Since the Supreme Court’s ruling earlier this year in Spokeo, Inc. v. Robins, federal courts nationally have issued varying decisions analyzing the alleged injuries that a plaintiff must plead to pursue claims under statutes such as the Fair Credit Reporting Act, Telephone Consumer Protection Act and Fair Debt Collection Practices Act. Recently, the United States Court of Appeals for the Seventh Circuit applied Spokeo to determine whether a plaintiff had sufficiently alleged injuries to justify his standing to litigate a putative class action under the Fair and Accurate Credit Transactions Act (FACTA). In the first federal appellate ruling to address the question of standing in FACTA cases after Spokeo, the Seventh Circuit found that the plaintiff had not pled sufficient injury to avoid the dismissal of his suit. Meyers v. Nicolet Restaurant of De Pere, LLC, No. 16-2075 (7th Cir. Dec. 13, 2016).
FACTA was enacted as an amendment to the Fair Credit Reporting Act to reduce the amount of information produced on credit and debit card receipts. It prescribes that any person that accepts credit or debit cards for business transactions shall print no more than the card number’s last five digits or the expiration date upon any receipt provided to the cardholder. Each willful violation entitles consumers to recover either actual damages sustained because of the violation or statutory damages between $100 and $1,000.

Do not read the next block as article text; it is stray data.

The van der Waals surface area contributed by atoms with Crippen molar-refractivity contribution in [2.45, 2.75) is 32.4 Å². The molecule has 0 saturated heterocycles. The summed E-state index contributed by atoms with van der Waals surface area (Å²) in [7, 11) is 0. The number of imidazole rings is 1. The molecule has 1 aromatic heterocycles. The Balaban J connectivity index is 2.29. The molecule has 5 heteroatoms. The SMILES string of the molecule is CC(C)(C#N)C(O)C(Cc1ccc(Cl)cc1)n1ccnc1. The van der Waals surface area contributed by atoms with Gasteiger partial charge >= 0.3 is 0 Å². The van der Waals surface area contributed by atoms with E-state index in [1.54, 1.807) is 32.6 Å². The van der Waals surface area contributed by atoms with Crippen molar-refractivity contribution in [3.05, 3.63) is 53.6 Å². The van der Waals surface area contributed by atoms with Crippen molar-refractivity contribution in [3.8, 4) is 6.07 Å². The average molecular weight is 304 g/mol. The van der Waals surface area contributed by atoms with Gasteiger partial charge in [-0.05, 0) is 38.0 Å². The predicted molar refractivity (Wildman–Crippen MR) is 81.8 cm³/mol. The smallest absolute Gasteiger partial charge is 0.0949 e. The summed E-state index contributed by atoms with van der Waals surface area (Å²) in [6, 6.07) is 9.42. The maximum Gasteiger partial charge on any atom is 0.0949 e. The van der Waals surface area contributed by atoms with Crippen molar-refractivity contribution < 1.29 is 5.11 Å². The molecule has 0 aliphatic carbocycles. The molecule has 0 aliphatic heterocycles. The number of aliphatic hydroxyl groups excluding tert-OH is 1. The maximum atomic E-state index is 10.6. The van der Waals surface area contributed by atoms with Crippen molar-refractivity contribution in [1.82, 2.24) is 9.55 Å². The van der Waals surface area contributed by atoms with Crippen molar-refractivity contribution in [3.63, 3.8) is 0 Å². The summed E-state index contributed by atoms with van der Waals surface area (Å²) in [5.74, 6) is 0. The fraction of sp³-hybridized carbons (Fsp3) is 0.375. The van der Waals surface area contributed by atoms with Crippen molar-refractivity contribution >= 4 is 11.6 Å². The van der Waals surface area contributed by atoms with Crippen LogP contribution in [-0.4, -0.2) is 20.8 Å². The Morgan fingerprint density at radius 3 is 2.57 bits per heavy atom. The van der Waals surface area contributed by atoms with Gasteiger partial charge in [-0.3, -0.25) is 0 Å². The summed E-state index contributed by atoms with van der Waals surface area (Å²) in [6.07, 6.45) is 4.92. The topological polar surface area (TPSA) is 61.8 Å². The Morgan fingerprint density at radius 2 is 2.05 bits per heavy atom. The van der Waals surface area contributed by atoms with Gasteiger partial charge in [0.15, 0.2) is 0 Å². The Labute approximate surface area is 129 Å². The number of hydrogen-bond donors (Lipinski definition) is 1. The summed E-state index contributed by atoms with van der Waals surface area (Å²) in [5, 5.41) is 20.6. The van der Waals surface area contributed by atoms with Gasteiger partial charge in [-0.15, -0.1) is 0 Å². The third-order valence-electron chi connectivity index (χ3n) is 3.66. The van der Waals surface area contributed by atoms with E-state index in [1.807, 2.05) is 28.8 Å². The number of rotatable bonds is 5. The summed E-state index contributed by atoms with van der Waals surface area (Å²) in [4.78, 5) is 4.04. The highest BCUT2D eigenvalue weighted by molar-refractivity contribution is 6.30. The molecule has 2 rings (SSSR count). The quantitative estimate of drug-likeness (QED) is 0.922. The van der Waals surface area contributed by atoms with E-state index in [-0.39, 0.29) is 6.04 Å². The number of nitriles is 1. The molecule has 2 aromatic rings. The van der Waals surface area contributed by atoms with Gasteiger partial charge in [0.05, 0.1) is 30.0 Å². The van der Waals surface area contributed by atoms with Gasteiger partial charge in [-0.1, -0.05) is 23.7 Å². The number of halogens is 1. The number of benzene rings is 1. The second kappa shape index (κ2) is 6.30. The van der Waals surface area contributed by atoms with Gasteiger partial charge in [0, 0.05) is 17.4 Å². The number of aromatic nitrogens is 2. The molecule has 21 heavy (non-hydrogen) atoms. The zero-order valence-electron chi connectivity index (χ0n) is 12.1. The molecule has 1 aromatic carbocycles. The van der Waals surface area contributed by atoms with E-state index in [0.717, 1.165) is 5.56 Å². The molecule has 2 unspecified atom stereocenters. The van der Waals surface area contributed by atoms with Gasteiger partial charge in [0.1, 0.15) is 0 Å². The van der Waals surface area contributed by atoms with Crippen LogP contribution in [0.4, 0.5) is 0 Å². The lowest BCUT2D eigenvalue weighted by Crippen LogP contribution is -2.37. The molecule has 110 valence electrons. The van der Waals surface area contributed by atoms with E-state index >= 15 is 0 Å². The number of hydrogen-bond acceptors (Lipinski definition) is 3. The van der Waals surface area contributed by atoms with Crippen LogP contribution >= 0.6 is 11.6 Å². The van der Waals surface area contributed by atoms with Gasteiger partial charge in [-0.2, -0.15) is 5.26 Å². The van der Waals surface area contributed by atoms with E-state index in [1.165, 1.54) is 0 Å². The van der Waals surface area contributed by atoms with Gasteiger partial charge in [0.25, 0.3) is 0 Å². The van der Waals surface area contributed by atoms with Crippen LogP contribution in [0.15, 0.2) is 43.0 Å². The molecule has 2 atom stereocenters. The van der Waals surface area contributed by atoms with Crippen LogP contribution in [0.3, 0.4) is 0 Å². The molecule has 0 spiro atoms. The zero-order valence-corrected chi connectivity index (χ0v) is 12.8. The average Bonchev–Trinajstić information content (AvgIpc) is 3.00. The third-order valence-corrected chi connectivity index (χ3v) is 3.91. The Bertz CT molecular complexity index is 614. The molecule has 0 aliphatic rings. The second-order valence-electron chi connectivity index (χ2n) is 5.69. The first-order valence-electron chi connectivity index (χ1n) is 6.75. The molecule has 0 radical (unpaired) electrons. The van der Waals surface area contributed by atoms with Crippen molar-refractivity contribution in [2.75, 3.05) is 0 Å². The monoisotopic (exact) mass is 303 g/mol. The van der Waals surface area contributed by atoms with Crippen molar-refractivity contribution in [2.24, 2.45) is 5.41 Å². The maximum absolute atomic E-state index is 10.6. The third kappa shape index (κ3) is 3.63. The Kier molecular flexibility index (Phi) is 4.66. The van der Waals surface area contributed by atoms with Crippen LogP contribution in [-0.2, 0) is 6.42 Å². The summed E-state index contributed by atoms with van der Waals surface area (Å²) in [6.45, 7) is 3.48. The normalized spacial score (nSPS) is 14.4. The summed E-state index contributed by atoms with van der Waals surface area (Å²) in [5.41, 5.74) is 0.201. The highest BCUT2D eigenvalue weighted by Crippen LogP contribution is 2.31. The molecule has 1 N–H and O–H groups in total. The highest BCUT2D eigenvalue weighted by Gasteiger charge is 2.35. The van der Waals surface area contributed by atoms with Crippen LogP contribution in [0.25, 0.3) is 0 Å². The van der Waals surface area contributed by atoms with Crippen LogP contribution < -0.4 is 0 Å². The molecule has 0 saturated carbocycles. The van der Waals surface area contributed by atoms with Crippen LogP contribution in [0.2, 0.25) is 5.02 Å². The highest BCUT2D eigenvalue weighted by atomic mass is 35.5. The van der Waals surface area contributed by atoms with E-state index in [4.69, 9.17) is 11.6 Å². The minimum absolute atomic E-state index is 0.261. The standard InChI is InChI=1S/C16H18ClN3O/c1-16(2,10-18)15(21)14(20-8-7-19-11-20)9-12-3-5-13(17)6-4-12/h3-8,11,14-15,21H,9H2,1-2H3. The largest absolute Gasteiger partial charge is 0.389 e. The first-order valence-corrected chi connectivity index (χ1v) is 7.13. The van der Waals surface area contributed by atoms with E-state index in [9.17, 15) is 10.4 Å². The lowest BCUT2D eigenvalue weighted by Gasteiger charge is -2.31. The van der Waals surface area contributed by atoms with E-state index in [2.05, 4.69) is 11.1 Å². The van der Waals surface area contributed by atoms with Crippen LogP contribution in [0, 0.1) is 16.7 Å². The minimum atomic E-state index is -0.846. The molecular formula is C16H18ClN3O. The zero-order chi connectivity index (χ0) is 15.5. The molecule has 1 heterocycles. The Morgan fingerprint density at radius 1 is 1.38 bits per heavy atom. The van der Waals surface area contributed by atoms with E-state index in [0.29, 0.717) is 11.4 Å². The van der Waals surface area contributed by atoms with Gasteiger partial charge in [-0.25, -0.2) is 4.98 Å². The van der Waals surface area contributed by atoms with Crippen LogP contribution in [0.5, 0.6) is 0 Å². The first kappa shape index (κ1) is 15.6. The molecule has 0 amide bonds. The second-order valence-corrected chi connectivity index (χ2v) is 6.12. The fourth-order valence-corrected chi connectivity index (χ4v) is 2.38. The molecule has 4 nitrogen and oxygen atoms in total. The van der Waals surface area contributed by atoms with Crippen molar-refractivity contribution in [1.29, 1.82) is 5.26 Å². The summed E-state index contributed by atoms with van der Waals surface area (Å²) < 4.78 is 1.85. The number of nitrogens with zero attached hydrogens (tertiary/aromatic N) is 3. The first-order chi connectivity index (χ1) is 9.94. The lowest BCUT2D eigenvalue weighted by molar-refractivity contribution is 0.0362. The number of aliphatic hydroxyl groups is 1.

The plaintiff alleged that he was given a copy of a receipt after dining at the defendant’s restaurant that did not truncate his card’s expiration date. He filed a putative class action on behalf of himself and others who had received a non-compliant receipt from the defendant. Plaintiff did not allege any actual injury caused from the transaction and sought only FACTA’s statutory damages.
The Seventh Circuit reversed a trial court’s determination that the plaintiff had pled sufficient standing to pursue the FACTA claims. Citing to Spokeo, the Seventh Circuit stated that the Supreme Court concluded that a concrete injury is required even in the context of a statutory violation. The appellate court stated “Congress’s judgment that there should be a legal remedy for a violation of a statute does not mean each statutory violation creates [an injury to have standing to sue].” Focusing on the plaintiff’s allegations, the Seventh Circuit stressed that he did not show any damages due to the printing of his card’s expiration date on his receipt, nor has the FACTA violation created any appreciable risk of harm. Plaintiff saw immediately that the receipt improperly printed the expiration date, and nobody else has ever seen the non-compliant receipt. "In these circumstances, it is hard to imagine how the expiration date’s presence could have increased the risk that [plaintiff’s] identity would be compromised.”
We will continue to analyze and report on the developing federal case law concerning what plaintiffs must allege to show standing to litigate statutory privacy claims.